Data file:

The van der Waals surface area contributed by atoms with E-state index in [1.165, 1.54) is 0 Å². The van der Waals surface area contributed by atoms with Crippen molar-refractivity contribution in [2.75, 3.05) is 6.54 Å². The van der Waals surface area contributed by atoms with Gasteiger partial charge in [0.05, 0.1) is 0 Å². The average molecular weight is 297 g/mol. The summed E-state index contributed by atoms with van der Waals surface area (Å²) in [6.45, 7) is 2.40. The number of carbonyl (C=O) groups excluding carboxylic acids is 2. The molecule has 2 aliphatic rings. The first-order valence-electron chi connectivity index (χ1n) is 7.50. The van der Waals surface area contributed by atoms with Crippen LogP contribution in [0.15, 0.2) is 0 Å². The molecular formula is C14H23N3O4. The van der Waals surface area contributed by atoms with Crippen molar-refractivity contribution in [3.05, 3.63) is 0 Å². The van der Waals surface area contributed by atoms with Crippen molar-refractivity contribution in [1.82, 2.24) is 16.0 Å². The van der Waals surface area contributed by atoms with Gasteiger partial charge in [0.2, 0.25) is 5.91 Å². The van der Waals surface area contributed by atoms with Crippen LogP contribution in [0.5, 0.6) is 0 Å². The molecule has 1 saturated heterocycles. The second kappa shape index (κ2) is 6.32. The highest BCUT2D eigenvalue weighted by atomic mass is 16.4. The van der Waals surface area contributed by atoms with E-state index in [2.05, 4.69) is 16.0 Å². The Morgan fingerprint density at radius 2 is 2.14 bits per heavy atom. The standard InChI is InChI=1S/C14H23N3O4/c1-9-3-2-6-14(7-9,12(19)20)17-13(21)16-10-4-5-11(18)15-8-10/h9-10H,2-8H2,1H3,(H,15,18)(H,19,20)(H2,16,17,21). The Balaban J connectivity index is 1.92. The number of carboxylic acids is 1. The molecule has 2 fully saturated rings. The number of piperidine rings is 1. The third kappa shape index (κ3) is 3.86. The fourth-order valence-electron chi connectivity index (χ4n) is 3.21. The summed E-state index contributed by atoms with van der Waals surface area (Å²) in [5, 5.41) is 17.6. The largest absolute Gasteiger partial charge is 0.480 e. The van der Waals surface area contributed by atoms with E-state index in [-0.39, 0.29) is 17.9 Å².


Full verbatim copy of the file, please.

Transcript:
The van der Waals surface area contributed by atoms with E-state index in [1.165, 1.54) is 0 Å². The van der Waals surface area contributed by atoms with Crippen molar-refractivity contribution in [2.75, 3.05) is 6.54 Å². The van der Waals surface area contributed by atoms with Gasteiger partial charge in [0.05, 0.1) is 0 Å². The average molecular weight is 297 g/mol. The summed E-state index contributed by atoms with van der Waals surface area (Å²) in [6.45, 7) is 2.40. The number of carbonyl (C=O) groups excluding carboxylic acids is 2. The molecule has 2 aliphatic rings. The first-order valence-electron chi connectivity index (χ1n) is 7.50. The van der Waals surface area contributed by atoms with Crippen LogP contribution in [0.15, 0.2) is 0 Å². The molecular formula is C14H23N3O4. The van der Waals surface area contributed by atoms with Crippen molar-refractivity contribution in [3.05, 3.63) is 0 Å². The van der Waals surface area contributed by atoms with Crippen molar-refractivity contribution in [1.82, 2.24) is 16.0 Å². The van der Waals surface area contributed by atoms with Gasteiger partial charge in [0.2, 0.25) is 5.91 Å². The van der Waals surface area contributed by atoms with Crippen LogP contribution in [0.5, 0.6) is 0 Å². The molecule has 1 saturated heterocycles. The second kappa shape index (κ2) is 6.32. The highest BCUT2D eigenvalue weighted by atomic mass is 16.4. The van der Waals surface area contributed by atoms with E-state index in [2.05, 4.69) is 16.0 Å². The Morgan fingerprint density at radius 2 is 2.14 bits per heavy atom. The standard InChI is InChI=1S/C14H23N3O4/c1-9-3-2-6-14(7-9,12(19)20)17-13(21)16-10-4-5-11(18)15-8-10/h9-10H,2-8H2,1H3,(H,15,18)(H,19,20)(H2,16,17,21). The Balaban J connectivity index is 1.92. The number of carboxylic acids is 1. The molecule has 2 fully saturated rings. The number of piperidine rings is 1. The third kappa shape index (κ3) is 3.86. The fourth-order valence-electron chi connectivity index (χ4n) is 3.21. The summed E-state index contributed by atoms with van der Waals surface area (Å²) in [5, 5.41) is 17.6. The largest absolute Gasteiger partial charge is 0.480 e. The van der Waals surface area contributed by atoms with E-state index in [-0.39, 0.29) is 17.9 Å².